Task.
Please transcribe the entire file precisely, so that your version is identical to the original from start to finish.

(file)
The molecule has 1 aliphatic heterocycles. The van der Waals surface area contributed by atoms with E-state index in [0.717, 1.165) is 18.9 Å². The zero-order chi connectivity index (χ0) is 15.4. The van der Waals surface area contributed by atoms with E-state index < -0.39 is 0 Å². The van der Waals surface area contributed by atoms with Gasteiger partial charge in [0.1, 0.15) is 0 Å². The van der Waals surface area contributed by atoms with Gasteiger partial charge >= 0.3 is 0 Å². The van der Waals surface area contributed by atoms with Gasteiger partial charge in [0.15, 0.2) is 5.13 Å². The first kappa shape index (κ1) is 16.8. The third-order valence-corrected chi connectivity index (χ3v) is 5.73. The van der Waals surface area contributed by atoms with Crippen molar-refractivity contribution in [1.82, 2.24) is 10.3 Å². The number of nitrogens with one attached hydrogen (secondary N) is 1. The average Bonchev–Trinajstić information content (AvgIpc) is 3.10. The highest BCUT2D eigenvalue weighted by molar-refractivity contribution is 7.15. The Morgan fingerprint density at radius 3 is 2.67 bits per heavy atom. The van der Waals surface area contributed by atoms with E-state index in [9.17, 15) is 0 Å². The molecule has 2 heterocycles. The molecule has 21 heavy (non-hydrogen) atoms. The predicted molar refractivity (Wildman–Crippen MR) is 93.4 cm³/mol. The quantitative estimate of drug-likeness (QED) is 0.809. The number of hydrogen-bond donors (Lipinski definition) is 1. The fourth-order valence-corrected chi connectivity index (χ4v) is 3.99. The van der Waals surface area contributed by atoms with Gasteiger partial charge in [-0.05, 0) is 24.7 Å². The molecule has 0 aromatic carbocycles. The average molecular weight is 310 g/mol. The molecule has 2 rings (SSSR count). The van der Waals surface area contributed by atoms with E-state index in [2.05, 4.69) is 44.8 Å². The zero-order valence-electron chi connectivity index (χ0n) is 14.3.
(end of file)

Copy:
The molecule has 1 aliphatic heterocycles. The van der Waals surface area contributed by atoms with E-state index in [0.717, 1.165) is 18.9 Å². The zero-order chi connectivity index (χ0) is 15.4. The van der Waals surface area contributed by atoms with E-state index < -0.39 is 0 Å². The van der Waals surface area contributed by atoms with Gasteiger partial charge in [0.1, 0.15) is 0 Å². The van der Waals surface area contributed by atoms with Gasteiger partial charge >= 0.3 is 0 Å². The van der Waals surface area contributed by atoms with Gasteiger partial charge in [0.15, 0.2) is 5.13 Å². The first kappa shape index (κ1) is 16.8. The third-order valence-corrected chi connectivity index (χ3v) is 5.73. The van der Waals surface area contributed by atoms with Crippen molar-refractivity contribution in [1.82, 2.24) is 10.3 Å². The number of nitrogens with one attached hydrogen (secondary N) is 1. The average Bonchev–Trinajstić information content (AvgIpc) is 3.10. The highest BCUT2D eigenvalue weighted by molar-refractivity contribution is 7.15. The Morgan fingerprint density at radius 3 is 2.67 bits per heavy atom. The van der Waals surface area contributed by atoms with E-state index in [9.17, 15) is 0 Å². The molecule has 2 heterocycles. The molecule has 21 heavy (non-hydrogen) atoms. The predicted molar refractivity (Wildman–Crippen MR) is 93.4 cm³/mol. The quantitative estimate of drug-likeness (QED) is 0.809. The number of hydrogen-bond donors (Lipinski definition) is 1. The fourth-order valence-corrected chi connectivity index (χ4v) is 3.99. The van der Waals surface area contributed by atoms with Gasteiger partial charge in [-0.05, 0) is 24.7 Å². The molecule has 0 aromatic carbocycles. The average molecular weight is 310 g/mol. The molecule has 2 rings (SSSR count). The van der Waals surface area contributed by atoms with E-state index in [2.05, 4.69) is 44.8 Å². The zero-order valence-electron chi connectivity index (χ0n) is 14.3.